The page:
Think of your breath as your most intimate friend. Your breath is with you from the moment you're born until you die. In a given day, you take between 20,000 and 30,000 breaths. Most likely, barring any respiratory problems, you're barely aware of your breathing. This state is akin to taking your best friend so for granted that the relationship gets stale and is put at risk. Although the automatic nature of breathing is part of the body's machinery that keeps you alive, having breathing occur automatically isn't necessarily to your advantage; automatic doesn't always mean optimal. In fact, most people's breathing habits are quite poor and to their great disadvantage. Stale air accumulates in their lungs and becomes as unproductive as a stale friendship. Poor breathing is known to cause and increase stress. Conversely, stress shortens your breath and increases your level of anxiety.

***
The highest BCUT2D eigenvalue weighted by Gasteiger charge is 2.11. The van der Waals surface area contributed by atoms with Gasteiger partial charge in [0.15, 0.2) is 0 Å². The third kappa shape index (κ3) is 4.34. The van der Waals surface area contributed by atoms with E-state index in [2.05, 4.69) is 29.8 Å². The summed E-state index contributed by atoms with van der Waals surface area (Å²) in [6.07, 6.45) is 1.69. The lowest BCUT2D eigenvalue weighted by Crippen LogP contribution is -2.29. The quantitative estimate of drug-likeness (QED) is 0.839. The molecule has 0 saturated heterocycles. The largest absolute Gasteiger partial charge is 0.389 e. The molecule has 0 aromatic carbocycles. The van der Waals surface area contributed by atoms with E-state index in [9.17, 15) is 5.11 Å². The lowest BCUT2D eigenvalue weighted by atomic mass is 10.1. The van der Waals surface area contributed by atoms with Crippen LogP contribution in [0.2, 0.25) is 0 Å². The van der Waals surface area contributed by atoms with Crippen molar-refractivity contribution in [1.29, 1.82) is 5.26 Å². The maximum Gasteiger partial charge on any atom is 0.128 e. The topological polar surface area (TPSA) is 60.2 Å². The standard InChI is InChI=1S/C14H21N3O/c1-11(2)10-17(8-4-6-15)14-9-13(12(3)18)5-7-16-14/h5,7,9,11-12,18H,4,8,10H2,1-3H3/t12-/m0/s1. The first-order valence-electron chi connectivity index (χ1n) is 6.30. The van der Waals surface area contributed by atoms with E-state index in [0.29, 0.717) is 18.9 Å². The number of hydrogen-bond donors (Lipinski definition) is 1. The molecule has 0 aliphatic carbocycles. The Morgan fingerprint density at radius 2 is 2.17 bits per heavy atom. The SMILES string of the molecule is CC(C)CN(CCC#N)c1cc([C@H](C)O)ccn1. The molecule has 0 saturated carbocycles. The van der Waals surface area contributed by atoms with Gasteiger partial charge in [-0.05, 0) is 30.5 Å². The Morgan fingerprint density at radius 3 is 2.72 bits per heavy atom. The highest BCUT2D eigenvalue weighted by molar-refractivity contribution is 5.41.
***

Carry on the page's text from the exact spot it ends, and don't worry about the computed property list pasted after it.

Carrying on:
You can help alleviate stress through the simple practice of yogic breathing. Among other things, breathing loads your blood with oxygen, which, by nourishing and repairing your body's cells, maintains your health at the most desirable level. Shallow breathing, which is common, doesn't oxygenate the ten pints of blood circulating in your arteries and veins very efficiently. Consequently, toxins accumulate in the cells. Before you know it, you feel mentally sluggish and emotionally down, and eventually organs begin to malfunction. Is it any wonder that the breath is the best tool you have to profoundly affect your body and mind?
Bad breath is improved by brushing your teeth regularly and occasionally sucking on a mint. Bad breathing, however, is a bad habit that requires a bit more to change: You must retrain your body through breath awareness.
In Yoga, consciously regulated breathing has three major applications. Use it
✓ In conjunction with the various postures to achieve the deepest possible effect and to prepare the mind for meditation.
✓ As a healing method in which you consciously direct the breath to a particular part or organ of the body to remove energetic blockages and facilitate healing. This practice is Yoga's gentle version of acupuncture.
Was this article helpful?